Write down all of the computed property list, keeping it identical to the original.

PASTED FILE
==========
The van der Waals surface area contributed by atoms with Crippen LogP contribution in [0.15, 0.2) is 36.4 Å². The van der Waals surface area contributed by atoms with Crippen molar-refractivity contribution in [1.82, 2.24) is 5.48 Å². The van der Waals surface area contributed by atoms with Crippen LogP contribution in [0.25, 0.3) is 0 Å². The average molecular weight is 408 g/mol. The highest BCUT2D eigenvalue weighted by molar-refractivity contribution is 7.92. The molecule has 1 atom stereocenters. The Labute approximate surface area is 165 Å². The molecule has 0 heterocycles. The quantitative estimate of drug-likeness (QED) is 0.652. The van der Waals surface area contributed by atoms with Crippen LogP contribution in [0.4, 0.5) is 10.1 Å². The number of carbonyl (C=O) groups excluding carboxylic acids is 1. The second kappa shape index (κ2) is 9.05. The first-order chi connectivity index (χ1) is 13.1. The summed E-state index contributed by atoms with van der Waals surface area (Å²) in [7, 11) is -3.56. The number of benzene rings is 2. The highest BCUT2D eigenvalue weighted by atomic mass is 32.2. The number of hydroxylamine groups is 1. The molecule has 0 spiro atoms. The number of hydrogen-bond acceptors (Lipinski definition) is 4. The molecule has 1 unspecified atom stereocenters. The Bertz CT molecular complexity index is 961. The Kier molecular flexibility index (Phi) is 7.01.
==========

The van der Waals surface area contributed by atoms with Crippen LogP contribution in [0.15, 0.2) is 36.4 Å². The van der Waals surface area contributed by atoms with Crippen molar-refractivity contribution in [1.82, 2.24) is 5.48 Å². The van der Waals surface area contributed by atoms with Crippen LogP contribution in [0.25, 0.3) is 0 Å². The average molecular weight is 408 g/mol. The highest BCUT2D eigenvalue weighted by molar-refractivity contribution is 7.92. The molecule has 1 atom stereocenters. The Labute approximate surface area is 165 Å². The molecule has 0 heterocycles. The quantitative estimate of drug-likeness (QED) is 0.652. The van der Waals surface area contributed by atoms with Crippen LogP contribution in [0.4, 0.5) is 10.1 Å². The number of carbonyl (C=O) groups excluding carboxylic acids is 1. The second kappa shape index (κ2) is 9.05. The first-order chi connectivity index (χ1) is 13.1. The summed E-state index contributed by atoms with van der Waals surface area (Å²) in [7, 11) is -3.56. The number of benzene rings is 2. The highest BCUT2D eigenvalue weighted by atomic mass is 32.2. The number of hydroxylamine groups is 1. The molecule has 0 spiro atoms. The number of hydrogen-bond acceptors (Lipinski definition) is 4. The molecule has 1 unspecified atom stereocenters. The Bertz CT molecular complexity index is 961. The Kier molecular flexibility index (Phi) is 7.01.